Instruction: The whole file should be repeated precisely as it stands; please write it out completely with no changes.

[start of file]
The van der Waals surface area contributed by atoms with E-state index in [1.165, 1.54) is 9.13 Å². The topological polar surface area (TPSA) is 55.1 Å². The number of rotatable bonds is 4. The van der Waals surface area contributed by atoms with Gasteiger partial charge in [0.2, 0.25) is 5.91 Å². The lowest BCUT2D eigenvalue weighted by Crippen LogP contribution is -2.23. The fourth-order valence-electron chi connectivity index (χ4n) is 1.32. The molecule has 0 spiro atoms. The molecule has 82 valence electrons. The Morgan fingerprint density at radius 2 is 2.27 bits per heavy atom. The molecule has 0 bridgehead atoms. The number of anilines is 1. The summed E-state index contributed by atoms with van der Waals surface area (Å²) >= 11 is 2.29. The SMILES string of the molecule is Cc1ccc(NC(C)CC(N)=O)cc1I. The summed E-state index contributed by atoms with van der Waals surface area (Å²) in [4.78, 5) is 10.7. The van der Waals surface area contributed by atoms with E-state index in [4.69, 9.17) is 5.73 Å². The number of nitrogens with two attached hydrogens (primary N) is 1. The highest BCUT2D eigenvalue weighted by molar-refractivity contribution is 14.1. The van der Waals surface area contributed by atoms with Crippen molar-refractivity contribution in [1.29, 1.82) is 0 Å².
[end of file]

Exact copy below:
The van der Waals surface area contributed by atoms with E-state index in [1.165, 1.54) is 9.13 Å². The topological polar surface area (TPSA) is 55.1 Å². The number of rotatable bonds is 4. The van der Waals surface area contributed by atoms with Gasteiger partial charge in [0.2, 0.25) is 5.91 Å². The lowest BCUT2D eigenvalue weighted by Crippen LogP contribution is -2.23. The fourth-order valence-electron chi connectivity index (χ4n) is 1.32. The molecule has 0 spiro atoms. The molecule has 82 valence electrons. The Morgan fingerprint density at radius 2 is 2.27 bits per heavy atom. The molecule has 0 bridgehead atoms. The number of anilines is 1. The summed E-state index contributed by atoms with van der Waals surface area (Å²) >= 11 is 2.29. The SMILES string of the molecule is Cc1ccc(NC(C)CC(N)=O)cc1I. The summed E-state index contributed by atoms with van der Waals surface area (Å²) in [4.78, 5) is 10.7. The van der Waals surface area contributed by atoms with E-state index in [4.69, 9.17) is 5.73 Å². The number of nitrogens with two attached hydrogens (primary N) is 1. The highest BCUT2D eigenvalue weighted by molar-refractivity contribution is 14.1. The van der Waals surface area contributed by atoms with Crippen molar-refractivity contribution in [1.29, 1.82) is 0 Å².